It’s been quite a weekend here in the 02138. This weekend was Junior Parents Weekend at Harvard. For non-juniors, Junior Parents Weekend just means longer lines at the Coop, particularly crowded dining halls, and lots of older couples asking for directions. It was, however, really exciting for me, as well as many other juniors, because my parents were here for the weekend!

My parents arrived on Friday morning after their lengthy 8-hour drive from Baltimore, Maryland. It was a short visit – they were only able to stay until Saturday night – but those two days were some of my best at Harvard so far. The weekend was full of love, laughs, and sentimental nostalgia. Harvard provided tons of fun programs for students and their parents to do. On Friday we took a tour of Widener Library. During the tour, my parents were surprised to hear that a large portion of Harvard’s books are actually stored underground. I could have told them this, having spent many long days studying in the study carrels next to those underground books. We also visited the Office of Career Services where counselors assured my parents (and me) that even humanities concentrators can find jobs after graduation. We also attended a reception hosted by the ever-hospitable Eliot House Masters, Doug Melton and Gail O’Keefe, complete with some of the best bacon wrapped hors d’oeuvres that I’ve ever had.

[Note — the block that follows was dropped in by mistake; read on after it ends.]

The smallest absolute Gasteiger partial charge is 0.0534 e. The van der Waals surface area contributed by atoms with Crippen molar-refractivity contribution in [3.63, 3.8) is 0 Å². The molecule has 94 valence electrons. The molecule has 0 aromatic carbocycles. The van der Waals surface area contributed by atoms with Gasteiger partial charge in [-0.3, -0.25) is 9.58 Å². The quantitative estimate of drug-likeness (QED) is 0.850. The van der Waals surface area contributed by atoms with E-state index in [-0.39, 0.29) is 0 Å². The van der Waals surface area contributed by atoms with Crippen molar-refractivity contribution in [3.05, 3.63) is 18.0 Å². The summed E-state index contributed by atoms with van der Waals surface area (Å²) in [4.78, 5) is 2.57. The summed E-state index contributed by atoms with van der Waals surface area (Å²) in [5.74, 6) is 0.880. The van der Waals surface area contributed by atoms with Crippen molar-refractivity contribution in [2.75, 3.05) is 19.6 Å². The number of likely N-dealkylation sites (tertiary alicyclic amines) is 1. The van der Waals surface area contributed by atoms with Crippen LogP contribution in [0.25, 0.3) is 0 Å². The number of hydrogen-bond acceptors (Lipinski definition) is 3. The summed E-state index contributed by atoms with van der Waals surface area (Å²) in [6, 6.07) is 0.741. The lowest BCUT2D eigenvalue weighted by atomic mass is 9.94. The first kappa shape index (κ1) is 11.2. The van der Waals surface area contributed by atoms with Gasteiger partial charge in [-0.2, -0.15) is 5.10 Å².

One of my favorite parts of the visit was watching the Immediate Gratification Players perform. The IGP is a Harvard undergraduate improvisational group, comprised of some of the funniest and most talented people at this school. They held a free performance of a one-hour improvised skit that included former Russian spies, reality television, detective agencies, live statues, and plenty of penguins. My mother, my father, and I were all in stitches by the end of the hour.

Immediate Gratification Players

The Immediate Gratification Players performed this past Friday, March 1st, for Junior Parents Weekend. They were hilarious!

What was especially special about this weekend was the fact that this was not just a visit for my parents, but also a return. Both my mom and my dad attended Harvard College “back in the day.” They met in college as undergrads, with my mom being an Adams House resident, while my dad lived in Dunster. The whole trip was a stroll down memory lane for them and a glimpse into my parent’s past for me. We visited the Dillon Fieldhouse┬áto see my dad’s old football and lacrosse team pictures, and took a ton of pictures in the Dunster House dining hall where my mom saw my dad for the first time.

Mom & Dad at Dunster House

My Mom & Dad standing outside of Dunster House. Back where it all started!

It was cool for them to relive their college days, and compare their time at Harvard to mine. They could never have imagined while they were walking across the yard to class back in the eighties that over twenty-one years later they’d be back visiting their daughter on that same campus. I truly learned this weekend what it means to be a legacy at Harvard, and I am truly grateful for that special title.

Anyway, that’s about it for now – but I’ll be back next week with more stories about my Harvard experience!